Seek immediate medical attention if you develop symptoms such as painful abdominal cramping, fever, and nausea
Help prevent the disease by eating a high-vegetable, high-fiber, and low-meat diet
Start a regular program of physical activity, such as jogging, to help prevent symptomatic diverticular disease
Diverticular disease is a condition of abnormal pouches in portions of the colon.
High pressure inside the intestine may cause these outpouchings (called diverticula) to develop in areas of weakness within the wall of the colon.1 The development of these pouches is called diverticulosis. Rarely, diverticula may also occur in the stomach or small intestine. When the pouches become inflamed (often as a result of bacterial infection), symptoms such as cramping pains, fever, and nausea can result.2 Such an infection (called diverticulitis) is potentially life-threatening and requires immediate medical intervention. Diverticular disease becomes increasingly common as people age and is a malady of 20th-century western society, primarily due to the consumption of a low-fiber diet.3
People with diverticular disease may or may not have abdominal cramps, bloating, constipation, and tenderness or pain, especially along the lower left side of the abdomen. When there is an active infection, there may also be fever, chills, nausea, and vomiting.
Obesity may be associated with increased severity of diverticular disease.4 Studies have yet to be conducted to determine if weight loss decreases signs and symptoms of diverticular disease in patients who are overweight.
Physical activity, specifically jogging or running, has been reported to protect against symptomatic diverticular disease.5 While the reason for its positive effect is not known, exercise is associated with reduced symptoms of a variety of other diseases of the colon.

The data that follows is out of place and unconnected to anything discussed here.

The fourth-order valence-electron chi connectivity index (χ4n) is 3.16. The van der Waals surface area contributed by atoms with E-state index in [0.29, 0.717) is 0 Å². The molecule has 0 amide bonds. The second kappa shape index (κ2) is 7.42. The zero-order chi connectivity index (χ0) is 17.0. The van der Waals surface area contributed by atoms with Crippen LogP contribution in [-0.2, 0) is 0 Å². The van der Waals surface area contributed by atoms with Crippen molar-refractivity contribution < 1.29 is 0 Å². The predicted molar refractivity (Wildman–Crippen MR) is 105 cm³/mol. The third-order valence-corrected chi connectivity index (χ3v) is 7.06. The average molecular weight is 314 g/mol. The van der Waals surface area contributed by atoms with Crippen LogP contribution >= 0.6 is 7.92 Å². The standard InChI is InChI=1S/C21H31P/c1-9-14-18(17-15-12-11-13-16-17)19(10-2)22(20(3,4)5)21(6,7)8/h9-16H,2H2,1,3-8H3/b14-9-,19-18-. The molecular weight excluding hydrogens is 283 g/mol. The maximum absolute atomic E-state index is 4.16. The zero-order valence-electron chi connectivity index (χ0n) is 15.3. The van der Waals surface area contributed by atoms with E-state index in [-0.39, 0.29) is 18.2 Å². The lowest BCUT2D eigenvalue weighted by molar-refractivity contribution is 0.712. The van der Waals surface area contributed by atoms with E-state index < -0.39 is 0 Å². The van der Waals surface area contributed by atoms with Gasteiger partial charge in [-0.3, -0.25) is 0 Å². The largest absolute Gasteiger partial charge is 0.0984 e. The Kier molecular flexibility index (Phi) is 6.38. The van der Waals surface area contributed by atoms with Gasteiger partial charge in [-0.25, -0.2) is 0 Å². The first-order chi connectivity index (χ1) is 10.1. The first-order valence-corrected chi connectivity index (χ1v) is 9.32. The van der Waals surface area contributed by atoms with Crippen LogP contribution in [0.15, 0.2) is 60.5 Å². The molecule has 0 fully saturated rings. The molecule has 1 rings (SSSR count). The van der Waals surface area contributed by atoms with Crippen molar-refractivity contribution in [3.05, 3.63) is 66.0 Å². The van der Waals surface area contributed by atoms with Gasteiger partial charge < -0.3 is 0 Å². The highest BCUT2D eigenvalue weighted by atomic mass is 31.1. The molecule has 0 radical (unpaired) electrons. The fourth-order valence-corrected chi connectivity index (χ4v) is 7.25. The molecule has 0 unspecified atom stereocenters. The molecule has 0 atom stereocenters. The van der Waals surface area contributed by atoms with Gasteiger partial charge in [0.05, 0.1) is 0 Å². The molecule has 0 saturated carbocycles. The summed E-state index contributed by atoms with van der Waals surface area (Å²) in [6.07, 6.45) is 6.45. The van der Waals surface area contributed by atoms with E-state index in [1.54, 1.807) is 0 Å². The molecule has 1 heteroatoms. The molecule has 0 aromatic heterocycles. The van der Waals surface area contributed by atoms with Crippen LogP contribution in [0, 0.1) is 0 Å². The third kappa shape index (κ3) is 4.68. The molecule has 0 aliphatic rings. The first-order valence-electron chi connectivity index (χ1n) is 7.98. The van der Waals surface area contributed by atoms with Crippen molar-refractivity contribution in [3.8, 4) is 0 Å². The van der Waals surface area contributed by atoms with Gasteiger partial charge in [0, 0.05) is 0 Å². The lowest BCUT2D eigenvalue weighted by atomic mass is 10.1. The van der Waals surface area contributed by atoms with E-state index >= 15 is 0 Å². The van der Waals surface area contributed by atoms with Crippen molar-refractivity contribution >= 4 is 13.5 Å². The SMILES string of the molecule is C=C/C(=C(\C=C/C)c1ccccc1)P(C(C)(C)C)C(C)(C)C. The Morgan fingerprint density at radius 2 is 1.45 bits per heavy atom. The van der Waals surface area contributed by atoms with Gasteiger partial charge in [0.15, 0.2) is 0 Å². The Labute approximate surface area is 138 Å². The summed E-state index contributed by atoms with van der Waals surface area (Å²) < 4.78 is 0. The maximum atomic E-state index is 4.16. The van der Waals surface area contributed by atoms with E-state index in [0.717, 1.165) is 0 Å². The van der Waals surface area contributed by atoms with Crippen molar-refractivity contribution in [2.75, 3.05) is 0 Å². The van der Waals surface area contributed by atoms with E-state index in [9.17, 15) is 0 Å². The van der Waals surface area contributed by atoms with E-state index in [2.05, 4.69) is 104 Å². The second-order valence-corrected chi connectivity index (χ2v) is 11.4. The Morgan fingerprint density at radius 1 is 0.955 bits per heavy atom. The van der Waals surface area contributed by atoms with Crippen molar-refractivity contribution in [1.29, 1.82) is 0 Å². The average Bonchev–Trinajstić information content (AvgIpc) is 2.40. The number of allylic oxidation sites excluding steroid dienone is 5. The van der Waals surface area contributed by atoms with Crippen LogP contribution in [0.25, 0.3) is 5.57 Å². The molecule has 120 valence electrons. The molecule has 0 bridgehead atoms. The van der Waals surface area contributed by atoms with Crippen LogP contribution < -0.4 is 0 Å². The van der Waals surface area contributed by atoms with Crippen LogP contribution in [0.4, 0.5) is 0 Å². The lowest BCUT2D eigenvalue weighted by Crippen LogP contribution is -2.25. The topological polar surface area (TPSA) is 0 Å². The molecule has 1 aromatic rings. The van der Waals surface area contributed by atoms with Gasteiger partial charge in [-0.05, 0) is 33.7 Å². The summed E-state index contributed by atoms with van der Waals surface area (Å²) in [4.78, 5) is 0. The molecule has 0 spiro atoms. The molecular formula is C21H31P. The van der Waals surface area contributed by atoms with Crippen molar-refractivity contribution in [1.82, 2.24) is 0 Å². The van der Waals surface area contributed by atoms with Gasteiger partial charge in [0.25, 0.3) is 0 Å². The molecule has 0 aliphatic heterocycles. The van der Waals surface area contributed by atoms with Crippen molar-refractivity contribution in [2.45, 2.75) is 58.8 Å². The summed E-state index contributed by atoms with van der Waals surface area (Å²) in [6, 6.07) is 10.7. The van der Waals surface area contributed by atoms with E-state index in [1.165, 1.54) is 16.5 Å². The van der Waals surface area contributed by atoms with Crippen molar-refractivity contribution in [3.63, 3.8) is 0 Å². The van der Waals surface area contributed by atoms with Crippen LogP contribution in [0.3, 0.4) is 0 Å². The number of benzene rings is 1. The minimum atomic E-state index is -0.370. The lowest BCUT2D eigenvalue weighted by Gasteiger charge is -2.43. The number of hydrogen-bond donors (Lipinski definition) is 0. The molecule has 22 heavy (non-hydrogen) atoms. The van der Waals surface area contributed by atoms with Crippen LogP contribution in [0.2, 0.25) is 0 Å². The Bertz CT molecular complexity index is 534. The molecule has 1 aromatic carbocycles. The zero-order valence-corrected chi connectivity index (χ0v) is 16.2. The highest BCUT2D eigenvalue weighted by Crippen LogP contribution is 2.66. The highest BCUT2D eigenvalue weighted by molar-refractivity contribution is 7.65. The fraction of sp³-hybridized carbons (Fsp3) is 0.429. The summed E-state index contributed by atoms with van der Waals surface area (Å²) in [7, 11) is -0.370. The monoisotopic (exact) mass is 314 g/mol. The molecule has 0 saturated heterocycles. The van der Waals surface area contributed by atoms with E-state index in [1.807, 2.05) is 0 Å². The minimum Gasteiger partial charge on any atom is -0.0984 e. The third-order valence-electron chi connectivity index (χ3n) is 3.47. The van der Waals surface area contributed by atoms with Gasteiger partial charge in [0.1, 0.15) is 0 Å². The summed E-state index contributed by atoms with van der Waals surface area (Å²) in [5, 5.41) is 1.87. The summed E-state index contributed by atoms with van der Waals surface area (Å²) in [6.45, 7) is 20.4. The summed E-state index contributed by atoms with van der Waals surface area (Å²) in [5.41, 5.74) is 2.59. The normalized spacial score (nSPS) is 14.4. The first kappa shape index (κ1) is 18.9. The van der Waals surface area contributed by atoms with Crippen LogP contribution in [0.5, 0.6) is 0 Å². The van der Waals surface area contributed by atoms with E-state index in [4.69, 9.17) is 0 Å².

|Focus on fiber||
A high-fiber diet been shown to both prevent and treat diverticular disease.
Dietary factors influence the frequency and severity of diverticular disease recurrences. A diet high in fiber has been shown to be protective against diverticular disease.6 One study of food intake revealed a 50% increase in incidence of diverticular disease in people eating a diet high in meat and low in vegetables relative to those eating a high-vegetable and low-meat diet.7 In addition to helping prevent the disease, a high-fiber diet may also be useful as a treatment for diverticular disease.8
Our proprietary “Star-Rating” system was developed to help you easily understand the amount of scientific support behind each supplement in relation to a specific health condition. While there is no way to predict whether a vitamin, mineral, or herb will successfully treat or prevent associated health conditions, our unique ratings tell you how well these supplements are understood by some in the medical community, and whether studies have found them to be effective for other people.
For over a decade, our team has combed through thousands of research articles published in reputable journals. To help you make educated decisions, and to better understand controversial or confusing supplements, our medical experts have digested the science into these three easy-to-follow ratings. We hope this provides you with a helpful resource to make informed decisions towards your health and well-being.
3 Stars Reliable and relatively consistent scientific data showing a substantial health benefit.
2 Stars Contradictory, insufficient, or preliminary studies suggesting a health benefit or minimal health benefit.
1 Star For an herb, supported by traditional use but minimal or no scientific evidence. For a supplement, little scientific support.
20 grams daily, plus extra fluids
A fiber supplement may improve constipation related to diverticular disease.
In people with diverticular disease, a fiber supplement may improve constipation. The results of double-blind of fiber supplementation for diverticular disease have been mixed. One study9 demonstrated a beneficial effect of fiber supplementation in people who suffered from abdominal pain and pain with bowel movements; whereas a second study10 indicated no improvement in these symptoms following fiber supplementation. Nevertheless, long-term fiber supplementation may protect against the complications of diverticular disease.11
7 grams daily in water, followed by a second glass of water
A preliminary trial found that psyllium, a good source of fiber, was effective in relieving the symptoms associated with diverticular disease and constipation.